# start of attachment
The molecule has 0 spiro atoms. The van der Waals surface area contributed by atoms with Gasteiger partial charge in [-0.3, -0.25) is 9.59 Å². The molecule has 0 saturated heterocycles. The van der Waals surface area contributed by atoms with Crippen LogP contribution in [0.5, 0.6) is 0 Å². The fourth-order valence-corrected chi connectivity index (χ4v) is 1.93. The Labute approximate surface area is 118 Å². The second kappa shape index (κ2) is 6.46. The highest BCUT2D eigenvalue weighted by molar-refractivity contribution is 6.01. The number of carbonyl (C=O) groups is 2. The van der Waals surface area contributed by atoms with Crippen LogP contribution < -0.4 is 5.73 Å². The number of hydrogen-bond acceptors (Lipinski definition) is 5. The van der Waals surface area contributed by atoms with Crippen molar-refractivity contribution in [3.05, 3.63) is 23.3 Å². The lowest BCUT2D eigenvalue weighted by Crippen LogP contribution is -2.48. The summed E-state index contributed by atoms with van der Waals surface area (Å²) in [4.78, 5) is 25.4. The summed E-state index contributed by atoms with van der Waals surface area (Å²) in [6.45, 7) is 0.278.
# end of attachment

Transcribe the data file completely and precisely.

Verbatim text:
The molecule has 0 spiro atoms. The van der Waals surface area contributed by atoms with Gasteiger partial charge in [-0.3, -0.25) is 9.59 Å². The molecule has 0 saturated heterocycles. The van der Waals surface area contributed by atoms with Crippen LogP contribution in [0.5, 0.6) is 0 Å². The fourth-order valence-corrected chi connectivity index (χ4v) is 1.93. The Labute approximate surface area is 118 Å². The second kappa shape index (κ2) is 6.46. The highest BCUT2D eigenvalue weighted by molar-refractivity contribution is 6.01. The number of carbonyl (C=O) groups is 2. The van der Waals surface area contributed by atoms with Crippen LogP contribution < -0.4 is 5.73 Å². The number of hydrogen-bond acceptors (Lipinski definition) is 5. The van der Waals surface area contributed by atoms with Crippen molar-refractivity contribution in [3.05, 3.63) is 23.3 Å². The lowest BCUT2D eigenvalue weighted by Crippen LogP contribution is -2.48. The summed E-state index contributed by atoms with van der Waals surface area (Å²) in [4.78, 5) is 25.4. The summed E-state index contributed by atoms with van der Waals surface area (Å²) in [6.45, 7) is 0.278.